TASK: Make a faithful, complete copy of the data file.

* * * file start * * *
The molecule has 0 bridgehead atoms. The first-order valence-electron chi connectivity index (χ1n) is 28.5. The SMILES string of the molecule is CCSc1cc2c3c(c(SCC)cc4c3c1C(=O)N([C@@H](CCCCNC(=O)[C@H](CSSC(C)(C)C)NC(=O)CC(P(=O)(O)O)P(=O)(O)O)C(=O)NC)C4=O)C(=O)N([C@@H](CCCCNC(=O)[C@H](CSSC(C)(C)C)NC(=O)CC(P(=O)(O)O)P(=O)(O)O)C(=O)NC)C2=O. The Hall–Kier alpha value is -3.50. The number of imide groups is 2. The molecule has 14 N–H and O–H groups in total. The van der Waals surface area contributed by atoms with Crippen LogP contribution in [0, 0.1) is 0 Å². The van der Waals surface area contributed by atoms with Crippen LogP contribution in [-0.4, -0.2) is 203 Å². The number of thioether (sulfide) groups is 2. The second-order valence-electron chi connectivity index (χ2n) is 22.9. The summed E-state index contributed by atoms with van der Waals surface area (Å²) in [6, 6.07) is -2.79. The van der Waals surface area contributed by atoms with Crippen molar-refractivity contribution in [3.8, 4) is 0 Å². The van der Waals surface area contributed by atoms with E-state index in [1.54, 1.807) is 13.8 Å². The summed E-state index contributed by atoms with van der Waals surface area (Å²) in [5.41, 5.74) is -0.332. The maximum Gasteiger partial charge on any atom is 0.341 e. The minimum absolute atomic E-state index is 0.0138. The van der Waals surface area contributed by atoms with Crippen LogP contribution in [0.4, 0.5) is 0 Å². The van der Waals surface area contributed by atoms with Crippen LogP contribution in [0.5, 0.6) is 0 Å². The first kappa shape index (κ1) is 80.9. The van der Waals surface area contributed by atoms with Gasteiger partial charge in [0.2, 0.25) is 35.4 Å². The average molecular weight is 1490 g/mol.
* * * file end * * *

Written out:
The molecule has 0 bridgehead atoms. The first-order valence-electron chi connectivity index (χ1n) is 28.5. The SMILES string of the molecule is CCSc1cc2c3c(c(SCC)cc4c3c1C(=O)N([C@@H](CCCCNC(=O)[C@H](CSSC(C)(C)C)NC(=O)CC(P(=O)(O)O)P(=O)(O)O)C(=O)NC)C4=O)C(=O)N([C@@H](CCCCNC(=O)[C@H](CSSC(C)(C)C)NC(=O)CC(P(=O)(O)O)P(=O)(O)O)C(=O)NC)C2=O. The Hall–Kier alpha value is -3.50. The number of imide groups is 2. The molecule has 14 N–H and O–H groups in total. The van der Waals surface area contributed by atoms with Crippen LogP contribution in [0, 0.1) is 0 Å². The van der Waals surface area contributed by atoms with Crippen LogP contribution in [-0.4, -0.2) is 203 Å². The number of thioether (sulfide) groups is 2. The second-order valence-electron chi connectivity index (χ2n) is 22.9. The summed E-state index contributed by atoms with van der Waals surface area (Å²) in [6, 6.07) is -2.79. The van der Waals surface area contributed by atoms with Crippen molar-refractivity contribution in [3.8, 4) is 0 Å². The van der Waals surface area contributed by atoms with E-state index in [1.54, 1.807) is 13.8 Å². The summed E-state index contributed by atoms with van der Waals surface area (Å²) in [5.41, 5.74) is -0.332. The maximum Gasteiger partial charge on any atom is 0.341 e. The minimum absolute atomic E-state index is 0.0138. The van der Waals surface area contributed by atoms with Crippen LogP contribution in [0.4, 0.5) is 0 Å². The van der Waals surface area contributed by atoms with Crippen LogP contribution in [0.5, 0.6) is 0 Å². The first kappa shape index (κ1) is 80.9. The van der Waals surface area contributed by atoms with Gasteiger partial charge in [0.2, 0.25) is 35.4 Å². The average molecular weight is 1490 g/mol.